The most common symptom of endometriosis is severe pain before and during menstruation (periods). The pain is more severe than “normal” period cramps and it not relieved with basic pain medication. The pain can last for days. It is important to realise that to experience extreme pain with your period is not “normal”. If you have missed a family or social event due to pain, endometriosis should be considered.
Endometriosis is defined as the presence of endometrial-like tissue outside the uterus (Kennedy et al., 2005). Endometriosis triggers a chronic inflammatory reaction resulting in pain and adhesions.
Adhesions develop when scar tissue attaches separate structures or organs together. The activity and the complaints due to endometriosis may vary during the woman’s menstrual cycle as hormone levels fluctuate. Consequently, symptoms may be worse at certain times in the cycle, particularly just prior to and during the woman’s menstrual period. While some women with endometriosis experience severe pelvic pain, others have no symptoms at all or regard their symptoms as simply being ‘ordinary menstrual pain’.
What are the symptoms of endometriosis?
The classical symptoms of endometriosis are:
- Dysmenorrhea or painful menstruation (pain in or around periods)
- Nonmenstrual pelvic pain or pain occurring when a woman is not menstruating. (pain at other times of the month)
- Dyspareunia or painful intercourse (painful sexual activity, pain after sex)
- Cyclical intestinal complaints: periodic bloating, diarrhoea or constipation worse at the time of period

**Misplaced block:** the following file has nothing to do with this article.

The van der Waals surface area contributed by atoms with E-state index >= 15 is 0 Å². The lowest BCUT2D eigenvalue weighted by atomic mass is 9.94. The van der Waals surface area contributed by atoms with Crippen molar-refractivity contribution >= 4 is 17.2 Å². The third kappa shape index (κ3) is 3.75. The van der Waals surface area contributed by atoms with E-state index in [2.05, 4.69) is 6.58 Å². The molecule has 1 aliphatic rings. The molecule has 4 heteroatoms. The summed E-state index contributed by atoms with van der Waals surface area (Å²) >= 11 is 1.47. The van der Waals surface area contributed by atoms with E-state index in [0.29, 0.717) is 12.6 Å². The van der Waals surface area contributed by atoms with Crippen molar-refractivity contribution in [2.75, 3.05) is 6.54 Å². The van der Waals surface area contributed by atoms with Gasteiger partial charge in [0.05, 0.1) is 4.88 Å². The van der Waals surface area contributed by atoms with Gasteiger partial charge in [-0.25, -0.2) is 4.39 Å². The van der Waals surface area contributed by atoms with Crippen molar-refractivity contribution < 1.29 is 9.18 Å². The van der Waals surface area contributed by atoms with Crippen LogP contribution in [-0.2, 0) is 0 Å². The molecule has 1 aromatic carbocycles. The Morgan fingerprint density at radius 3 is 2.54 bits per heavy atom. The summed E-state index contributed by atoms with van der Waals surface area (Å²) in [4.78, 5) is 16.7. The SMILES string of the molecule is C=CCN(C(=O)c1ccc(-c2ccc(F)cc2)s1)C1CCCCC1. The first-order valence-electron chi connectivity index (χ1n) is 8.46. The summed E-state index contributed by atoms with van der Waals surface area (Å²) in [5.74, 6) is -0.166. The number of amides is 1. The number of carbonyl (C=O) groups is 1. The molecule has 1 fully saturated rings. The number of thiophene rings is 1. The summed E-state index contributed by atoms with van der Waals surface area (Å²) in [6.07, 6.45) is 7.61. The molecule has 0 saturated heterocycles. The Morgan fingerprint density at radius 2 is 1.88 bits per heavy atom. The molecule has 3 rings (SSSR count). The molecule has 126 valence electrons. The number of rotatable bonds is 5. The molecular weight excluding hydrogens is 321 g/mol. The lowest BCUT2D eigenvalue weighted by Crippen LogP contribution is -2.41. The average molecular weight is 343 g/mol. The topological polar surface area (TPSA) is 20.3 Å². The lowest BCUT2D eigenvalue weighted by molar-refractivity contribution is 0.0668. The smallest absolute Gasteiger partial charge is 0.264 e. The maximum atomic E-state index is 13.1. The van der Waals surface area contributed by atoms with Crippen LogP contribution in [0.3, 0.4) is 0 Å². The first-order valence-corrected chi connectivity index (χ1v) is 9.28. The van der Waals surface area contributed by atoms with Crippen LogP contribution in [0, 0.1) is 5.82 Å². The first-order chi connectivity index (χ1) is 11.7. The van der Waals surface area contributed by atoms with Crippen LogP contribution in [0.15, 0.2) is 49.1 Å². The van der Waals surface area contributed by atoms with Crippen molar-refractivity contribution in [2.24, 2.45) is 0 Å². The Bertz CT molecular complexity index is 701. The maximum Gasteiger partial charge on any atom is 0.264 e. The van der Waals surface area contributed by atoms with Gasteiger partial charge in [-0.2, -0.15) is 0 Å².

- Cyclical dyschezia, painful or difficult defecation (bowel movements) worse at the time of period
- Cyclical dysuria, painful urination, worse at the time of period
- Cyclical hematuria, or the presence of blood in the urine, worse at the time of period
- Cyclical rectal bleeding, worse at the time of period
- Cyclical shoulder pain, worse at time of period
- Any other cyclical symptom associated with period
Cyclical symptoms are symptoms that develop a few days before a woman’s menstruation and disappear a few days after her menstruation has stopped, or symptoms that occur only during the menstruation. The symptoms reappear the next month, following the woman’s menstrual cycle.
Some symptoms are frequently reported by women with endometriosis, however, it is unclear whether these symptoms are actually caused by endometriosis. Some of these symptoms may be indicative of other diseases or be side effects of treatment, but some may also be related to endometriosis (although these were not yet examined in clinical studies).
These symptoms include:
- Heavy Menstrual Bleeding
- Weight Gain
- Fungal Infections
- Cardiac Arrhythmia
- (Lower)Back Pain
- Radiating pain
- Pain during ovulation
If you experience these symptoms, please also mention these to your doctor.